NEW YORK (TheStreet) - The National Association of Home Builders says that the market for new single-family homes will return to near-normal production levels during the next two years as the Federal Housing Finance Agency allows Fannie Mae (FNMA) and Freddie Mac (FMCC) to ease lending standards for qualified residential mortgages.

The NAHB predicts that single-family home production will begin to surge in 2015 on stronger economic growth, low mortgage rates and pent-up demand, forecasting that single-family starts will increase 26% to 802,000 units in 2015 and another 37% to a normal annual rate of 1.1 million units in 2016.

But several statistics and issues indicate that the optimistic outlook won't become a reality.

Disappointing third-quarter earnings from Fannie Mae and Freddie Mac cast a cloud above the possibility that the FHFA can authorize more risky mortgage lending by the mortgage giants.

Looking at data from Fannie Mae, single-family mortgage issuance declined 43% in the third quarter from a year earlier with issuance for home purchases down 15% and refinancings down a staggering 61%. Refinancings that require a Federal Housing Administration guarantee have a higher mortgage insurance premium, and that can be a deal-breaker.

Another determent to mortgage lending involves homeowners who are relocating and who are underwater on their mortgage. If their bank approves a short sale, the amount of the loan forgiven is now considered taxable income. That will put a down payment on new home mortgage in jeopardy. 

Another issue is that first-time home buyers are at the lowest percentage in 30 years at 33%, compared with 38% a year ago and a normal 40% according to the National Association of Realtors.

Home prices are too high, although the rate of price increases is moderating. The S&P Case-Shiller 20-city home price index for August showed a continued deceleration in home price gains. The year-over-year gain of 5.6% was an uptick of just 0.2% from July. From their July 2006 peak, home prices are down 17%, but they are up 29% from the March 2012 lows.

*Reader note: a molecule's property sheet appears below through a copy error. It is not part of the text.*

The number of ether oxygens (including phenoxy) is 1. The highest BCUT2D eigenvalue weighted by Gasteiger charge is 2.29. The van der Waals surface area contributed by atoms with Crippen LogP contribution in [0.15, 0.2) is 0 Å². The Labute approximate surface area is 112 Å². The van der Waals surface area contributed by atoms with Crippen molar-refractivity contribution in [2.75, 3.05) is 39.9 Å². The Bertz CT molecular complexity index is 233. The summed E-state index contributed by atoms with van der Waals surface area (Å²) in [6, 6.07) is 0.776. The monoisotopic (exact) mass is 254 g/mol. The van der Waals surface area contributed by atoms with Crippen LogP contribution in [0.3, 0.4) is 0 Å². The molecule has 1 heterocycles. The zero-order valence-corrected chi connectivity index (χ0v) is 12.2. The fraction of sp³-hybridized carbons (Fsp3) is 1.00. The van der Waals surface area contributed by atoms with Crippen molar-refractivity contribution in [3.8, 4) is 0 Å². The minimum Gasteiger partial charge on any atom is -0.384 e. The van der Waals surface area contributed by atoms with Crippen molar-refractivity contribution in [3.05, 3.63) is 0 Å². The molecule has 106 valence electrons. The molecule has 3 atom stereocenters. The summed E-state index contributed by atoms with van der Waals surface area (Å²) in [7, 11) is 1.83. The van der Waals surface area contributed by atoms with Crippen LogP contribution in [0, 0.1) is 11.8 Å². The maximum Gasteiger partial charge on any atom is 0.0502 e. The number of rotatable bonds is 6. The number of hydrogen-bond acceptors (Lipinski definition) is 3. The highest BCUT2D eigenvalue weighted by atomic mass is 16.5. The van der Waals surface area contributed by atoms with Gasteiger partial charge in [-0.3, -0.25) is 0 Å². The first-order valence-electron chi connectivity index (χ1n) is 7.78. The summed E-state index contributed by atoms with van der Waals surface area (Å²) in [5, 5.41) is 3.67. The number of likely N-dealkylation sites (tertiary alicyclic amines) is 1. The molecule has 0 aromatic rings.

The increase in home prices since March 2012 was fueled by investors who converted homes into rental properties and by foreign cash buyers who took advantage of the weak dollar into the first half of 2014.

At the March 2012 low, home prices returned to the longer-term uptrend where home price increased by slightly more than the underlying rate of inflation. But home prices in August were 22% above the normal uptrend going back to the beginning of 2000, stretching affordability. Meanwhile, a recent U.S Census Bureau study that shows incomes for the average family down 8.7% since peaking at the end of 1999.

Even the FHFA, which wants to allow Fannie Mae and Freddie Mac to increase mortgage lending, is concerned. Millennials -- who are potential first-time home buyers between the ages of 25 and 34 -- are choosing to remain renters. Many people in this age group are delaying starting families as many are saddled with student loans and are living with their parents.

According to the FHFA, demand for mortgage financing comes from former homeowners who lost their jobs, and in some cases their homes, during the financial crisis. They want to buy a home but have damaged credit scores.

The FHFA is involved with formulating guidelines for mortgages with loan-to-value ratios between 95% and 97%, where creditworthy borrowers have the income to afford monthly mortgage payments but do not have the money to make a large down payment or pay closing costs. Purchase guidelines would allow for a 3% down payment.

Haven't we been down this road before?

At the time of publication, the author held no positions in any of the stocks mentioned.

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